Well, at least they tried. In 1971, Representative Henry B. Gonzalez of Texas, ten years into his 38-year career in Congress, asked IRS to provide a Spanish translation of Form 1040. IRS wrote him back that “practical difficulties” prevented this. James N. Kinsel, described as “IRS tax forms chairman,” wrote that “one of these difficulties is the number of different languages which might have to be given this treatment. Another difficulty stems from our processing and audit activities, and the possible need to employ large numbers of bilingual technicians.”
Instead, Rep. Gonzalez was told that IRS puts Spanish-speaking workers in income tax assistance offices in areas of the country with high Mexican-American population, and was working on a Spanish-language pamphlet concerning income tax.
Of course, in the Internet era, most of the printing and distribution costs of translated forms are gone. But as IRS becomes increasingly dependent on private enterprise, will software providers like TurboTax and the coalition that sponsors Free File make it easier for taxpayers to prepare returns in a language other than English? And how many states will translate their income tax forms and instructions?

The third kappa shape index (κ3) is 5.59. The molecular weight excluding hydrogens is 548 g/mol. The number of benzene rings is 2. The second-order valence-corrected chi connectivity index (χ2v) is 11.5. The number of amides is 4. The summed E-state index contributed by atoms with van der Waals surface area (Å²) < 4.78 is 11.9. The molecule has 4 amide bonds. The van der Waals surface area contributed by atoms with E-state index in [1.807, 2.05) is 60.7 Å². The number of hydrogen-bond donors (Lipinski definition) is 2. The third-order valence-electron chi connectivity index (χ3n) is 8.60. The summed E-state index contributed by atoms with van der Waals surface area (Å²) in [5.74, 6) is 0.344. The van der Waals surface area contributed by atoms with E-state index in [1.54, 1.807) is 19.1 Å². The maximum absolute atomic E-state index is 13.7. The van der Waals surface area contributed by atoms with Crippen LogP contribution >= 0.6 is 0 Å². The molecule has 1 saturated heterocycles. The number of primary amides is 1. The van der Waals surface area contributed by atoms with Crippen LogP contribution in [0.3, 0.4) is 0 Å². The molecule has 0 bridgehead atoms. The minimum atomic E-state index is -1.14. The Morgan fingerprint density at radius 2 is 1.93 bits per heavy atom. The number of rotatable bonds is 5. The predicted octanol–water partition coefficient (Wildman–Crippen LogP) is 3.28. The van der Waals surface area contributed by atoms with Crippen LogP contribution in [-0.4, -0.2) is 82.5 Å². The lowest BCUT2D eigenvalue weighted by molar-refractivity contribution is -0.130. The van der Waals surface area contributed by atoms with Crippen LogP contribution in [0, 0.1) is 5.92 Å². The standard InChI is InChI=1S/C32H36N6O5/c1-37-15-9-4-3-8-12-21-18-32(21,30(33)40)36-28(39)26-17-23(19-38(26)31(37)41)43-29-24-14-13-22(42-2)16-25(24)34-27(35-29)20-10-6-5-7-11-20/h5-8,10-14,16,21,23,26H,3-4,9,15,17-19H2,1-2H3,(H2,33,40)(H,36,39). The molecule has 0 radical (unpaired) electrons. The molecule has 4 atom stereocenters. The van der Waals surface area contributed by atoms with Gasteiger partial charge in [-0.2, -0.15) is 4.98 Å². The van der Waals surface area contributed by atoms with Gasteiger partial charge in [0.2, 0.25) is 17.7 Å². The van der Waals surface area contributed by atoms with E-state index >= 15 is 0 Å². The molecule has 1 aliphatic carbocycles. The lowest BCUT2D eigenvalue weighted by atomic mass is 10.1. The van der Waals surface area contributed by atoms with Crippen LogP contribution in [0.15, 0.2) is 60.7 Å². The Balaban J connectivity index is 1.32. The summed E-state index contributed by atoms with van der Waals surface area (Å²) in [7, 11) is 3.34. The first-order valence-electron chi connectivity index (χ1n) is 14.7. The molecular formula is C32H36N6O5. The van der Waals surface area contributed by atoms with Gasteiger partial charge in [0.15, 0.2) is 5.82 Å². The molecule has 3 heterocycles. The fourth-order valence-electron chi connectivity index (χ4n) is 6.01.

Optimistically, IRS tells us that it will allow taxpayers to indicate their choice of language when IRS contacts them. As the press release notes:
“In addition to being available in English and Spanish, the 2020 Form 1040 will also give taxpayers the opportunity to indicate whether they wish to be contacted in a language other than English. This is a new feature available for the first time this coming filing season.”
It might be more useful if taxpayers were given a choice of music for listening on hold. Mariachi, Salsa or K-pop?
By the way, the Taxpayer Advocate is called the “Defensor” in Spanish, which translates to “Defender.” This may remind some of the 1961-65 television series starring E.G. Marshall and Robert Reed, and others of the recent Netflix series starring the Marvel Comics heroes Daredevil, Jessica Jones, Luke Cage, and Iron Fist.